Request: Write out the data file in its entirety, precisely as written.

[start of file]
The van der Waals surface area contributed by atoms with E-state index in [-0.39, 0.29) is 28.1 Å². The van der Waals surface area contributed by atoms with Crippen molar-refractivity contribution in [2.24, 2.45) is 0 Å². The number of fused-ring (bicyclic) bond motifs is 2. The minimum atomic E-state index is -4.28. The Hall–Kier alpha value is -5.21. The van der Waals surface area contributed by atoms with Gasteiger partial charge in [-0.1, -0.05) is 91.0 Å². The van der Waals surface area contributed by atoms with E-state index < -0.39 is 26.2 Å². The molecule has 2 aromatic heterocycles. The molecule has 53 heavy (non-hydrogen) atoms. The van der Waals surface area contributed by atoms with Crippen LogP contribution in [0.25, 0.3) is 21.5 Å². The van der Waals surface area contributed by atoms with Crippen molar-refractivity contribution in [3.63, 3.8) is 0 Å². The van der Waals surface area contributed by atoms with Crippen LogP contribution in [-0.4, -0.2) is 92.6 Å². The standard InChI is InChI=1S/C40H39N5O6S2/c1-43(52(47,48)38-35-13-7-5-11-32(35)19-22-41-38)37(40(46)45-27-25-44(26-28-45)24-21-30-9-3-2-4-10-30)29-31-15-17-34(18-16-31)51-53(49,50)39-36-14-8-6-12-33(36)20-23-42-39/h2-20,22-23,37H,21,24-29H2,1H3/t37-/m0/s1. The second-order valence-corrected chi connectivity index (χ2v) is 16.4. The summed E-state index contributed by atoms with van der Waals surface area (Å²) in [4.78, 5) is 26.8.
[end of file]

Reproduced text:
The van der Waals surface area contributed by atoms with E-state index in [-0.39, 0.29) is 28.1 Å². The van der Waals surface area contributed by atoms with Crippen molar-refractivity contribution in [2.24, 2.45) is 0 Å². The number of fused-ring (bicyclic) bond motifs is 2. The minimum atomic E-state index is -4.28. The Hall–Kier alpha value is -5.21. The van der Waals surface area contributed by atoms with Gasteiger partial charge in [-0.1, -0.05) is 91.0 Å². The van der Waals surface area contributed by atoms with E-state index < -0.39 is 26.2 Å². The molecule has 2 aromatic heterocycles. The molecule has 53 heavy (non-hydrogen) atoms. The van der Waals surface area contributed by atoms with Crippen LogP contribution in [0.25, 0.3) is 21.5 Å². The van der Waals surface area contributed by atoms with Crippen molar-refractivity contribution in [3.63, 3.8) is 0 Å². The van der Waals surface area contributed by atoms with Crippen LogP contribution in [-0.4, -0.2) is 92.6 Å². The standard InChI is InChI=1S/C40H39N5O6S2/c1-43(52(47,48)38-35-13-7-5-11-32(35)19-22-41-38)37(40(46)45-27-25-44(26-28-45)24-21-30-9-3-2-4-10-30)29-31-15-17-34(18-16-31)51-53(49,50)39-36-14-8-6-12-33(36)20-23-42-39/h2-20,22-23,37H,21,24-29H2,1H3/t37-/m0/s1. The second-order valence-corrected chi connectivity index (χ2v) is 16.4. The summed E-state index contributed by atoms with van der Waals surface area (Å²) in [4.78, 5) is 26.8.